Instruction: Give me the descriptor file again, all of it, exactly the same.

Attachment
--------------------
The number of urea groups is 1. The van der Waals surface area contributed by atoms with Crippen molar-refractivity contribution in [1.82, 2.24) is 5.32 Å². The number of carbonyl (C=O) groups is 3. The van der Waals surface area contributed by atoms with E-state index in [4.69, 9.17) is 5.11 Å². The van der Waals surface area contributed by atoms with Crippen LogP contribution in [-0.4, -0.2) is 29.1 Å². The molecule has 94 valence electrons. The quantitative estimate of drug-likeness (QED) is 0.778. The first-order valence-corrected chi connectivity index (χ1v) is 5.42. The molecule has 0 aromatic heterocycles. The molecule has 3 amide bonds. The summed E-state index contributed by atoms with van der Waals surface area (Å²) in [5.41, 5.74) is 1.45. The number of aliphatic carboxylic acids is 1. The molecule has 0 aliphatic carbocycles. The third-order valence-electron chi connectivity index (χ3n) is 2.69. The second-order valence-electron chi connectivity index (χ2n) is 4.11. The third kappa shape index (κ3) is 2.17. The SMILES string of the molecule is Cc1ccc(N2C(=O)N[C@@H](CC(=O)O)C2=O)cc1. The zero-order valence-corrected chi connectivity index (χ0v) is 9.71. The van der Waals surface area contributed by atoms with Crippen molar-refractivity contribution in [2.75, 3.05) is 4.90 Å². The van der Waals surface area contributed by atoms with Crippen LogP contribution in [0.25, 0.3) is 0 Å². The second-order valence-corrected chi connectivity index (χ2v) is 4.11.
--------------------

The number of urea groups is 1. The van der Waals surface area contributed by atoms with Crippen molar-refractivity contribution in [1.82, 2.24) is 5.32 Å². The number of carbonyl (C=O) groups is 3. The van der Waals surface area contributed by atoms with E-state index in [4.69, 9.17) is 5.11 Å². The van der Waals surface area contributed by atoms with Crippen LogP contribution in [-0.4, -0.2) is 29.1 Å². The molecule has 94 valence electrons. The quantitative estimate of drug-likeness (QED) is 0.778. The first-order valence-corrected chi connectivity index (χ1v) is 5.42. The molecule has 0 aromatic heterocycles. The molecule has 3 amide bonds. The summed E-state index contributed by atoms with van der Waals surface area (Å²) in [5.41, 5.74) is 1.45. The number of aliphatic carboxylic acids is 1. The molecule has 0 aliphatic carbocycles. The third-order valence-electron chi connectivity index (χ3n) is 2.69. The second-order valence-electron chi connectivity index (χ2n) is 4.11. The third kappa shape index (κ3) is 2.17. The SMILES string of the molecule is Cc1ccc(N2C(=O)N[C@@H](CC(=O)O)C2=O)cc1. The zero-order valence-corrected chi connectivity index (χ0v) is 9.71. The van der Waals surface area contributed by atoms with Crippen molar-refractivity contribution in [2.75, 3.05) is 4.90 Å². The van der Waals surface area contributed by atoms with Crippen LogP contribution in [0.25, 0.3) is 0 Å². The second-order valence-corrected chi connectivity index (χ2v) is 4.11.